Personally, it’s easy for me to see why vinyl records have stayed relevant compared to other music formats, such as 8-tracks, cassettes, and CDs. I’ve always appreciated the artistic format of vinyl records: their size alone demands attention and respect, not to mention they can be great examples of quality art and design. They take the concept of album art to an entirely new level by making the entire product a unique piece of art, from the front cover to the back cover and everything in-between. Some of my favorite examples are actually newer albums that are being sold in vinyl record format; I find it especially fascinating that modern musicians are releasing new music on vinyl. Maybe they see the unique artistic potential as well and they want to sell a work of art that will never age. Either way, I hope it’s a trend that doesn’t die out.


(Header Image: Google Images)

Albums featured:

  1. Zaba Limited Edition by Glass Animals
  2. Monument Valley Soundtrack by Stafford Bawler, OBFUSC and GRIGORI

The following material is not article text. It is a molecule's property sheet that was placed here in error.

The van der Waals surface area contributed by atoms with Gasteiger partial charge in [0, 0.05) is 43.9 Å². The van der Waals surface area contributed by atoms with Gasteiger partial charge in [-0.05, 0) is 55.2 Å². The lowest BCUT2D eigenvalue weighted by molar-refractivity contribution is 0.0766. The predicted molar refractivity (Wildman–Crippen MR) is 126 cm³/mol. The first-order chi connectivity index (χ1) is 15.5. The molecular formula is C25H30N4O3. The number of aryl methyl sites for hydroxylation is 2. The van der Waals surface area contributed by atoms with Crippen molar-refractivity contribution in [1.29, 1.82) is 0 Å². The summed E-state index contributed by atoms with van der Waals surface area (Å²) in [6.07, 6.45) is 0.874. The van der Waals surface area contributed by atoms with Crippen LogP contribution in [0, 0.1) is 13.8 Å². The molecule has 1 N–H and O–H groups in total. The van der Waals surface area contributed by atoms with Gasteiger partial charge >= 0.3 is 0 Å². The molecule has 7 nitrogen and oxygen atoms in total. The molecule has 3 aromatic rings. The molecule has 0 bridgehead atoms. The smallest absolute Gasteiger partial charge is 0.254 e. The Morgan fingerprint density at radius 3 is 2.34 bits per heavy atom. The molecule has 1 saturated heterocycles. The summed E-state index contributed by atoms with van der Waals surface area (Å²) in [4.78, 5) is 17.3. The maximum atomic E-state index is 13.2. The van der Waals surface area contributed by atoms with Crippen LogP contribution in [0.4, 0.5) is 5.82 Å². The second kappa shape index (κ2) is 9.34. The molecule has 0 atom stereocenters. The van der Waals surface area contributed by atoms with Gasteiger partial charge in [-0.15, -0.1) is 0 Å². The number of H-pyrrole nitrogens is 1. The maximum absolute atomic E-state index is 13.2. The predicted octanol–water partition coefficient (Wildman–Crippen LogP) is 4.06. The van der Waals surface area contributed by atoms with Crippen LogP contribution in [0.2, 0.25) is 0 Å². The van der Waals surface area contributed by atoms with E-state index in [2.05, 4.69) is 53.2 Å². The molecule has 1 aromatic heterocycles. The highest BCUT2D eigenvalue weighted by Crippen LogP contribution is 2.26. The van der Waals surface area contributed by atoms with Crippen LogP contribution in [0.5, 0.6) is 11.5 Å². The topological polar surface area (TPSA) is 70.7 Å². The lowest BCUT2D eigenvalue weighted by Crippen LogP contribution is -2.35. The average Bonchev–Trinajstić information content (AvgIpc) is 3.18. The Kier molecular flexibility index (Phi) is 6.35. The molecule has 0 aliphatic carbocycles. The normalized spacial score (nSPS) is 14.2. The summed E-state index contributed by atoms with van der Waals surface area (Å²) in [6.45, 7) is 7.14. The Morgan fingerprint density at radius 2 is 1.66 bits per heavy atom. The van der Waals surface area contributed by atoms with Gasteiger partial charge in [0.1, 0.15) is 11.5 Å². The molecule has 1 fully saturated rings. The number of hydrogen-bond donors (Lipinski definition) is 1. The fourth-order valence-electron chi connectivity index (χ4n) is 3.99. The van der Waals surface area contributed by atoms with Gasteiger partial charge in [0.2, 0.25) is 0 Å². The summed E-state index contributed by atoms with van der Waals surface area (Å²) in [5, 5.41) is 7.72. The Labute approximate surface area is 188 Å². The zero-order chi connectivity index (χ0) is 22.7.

On April 26th the last movie of the Avengers franchise will be released.  This movie has been highly anticipated since the shocking end to the last Avengers movie, and fans cannot wait to see who will be left standing at the end of Avengers: Endgame.

While this is the last Avengers movie, it is not the last Marvel superhero movie.  There are other Marvel movies already being cued up with everyone’s favorite characters from the Marvel Universe.  One movie that has been talked about for some time now, and that has been confirmed is coming out in 2020 is “Black Widow”.  Black Widow first made her appearance in Avengers and has been in other Marvel movies but has not had a solo film. Fans will be excited to get to know more about her and her backstory.  Another film set to release is the Black Panther sequel. The first film broke many records and was nominated for an oscar for best film. The sequel has been highly anticipated since the release of the first movie.  Two more sequels are also already confirmed to be coming out in the coming years: Guardians of the Galaxy Vol. 3, and a Doctor Strange Sequel. Both of these movies joined the franchise later and made their first group appearance in the previous Avengers movie.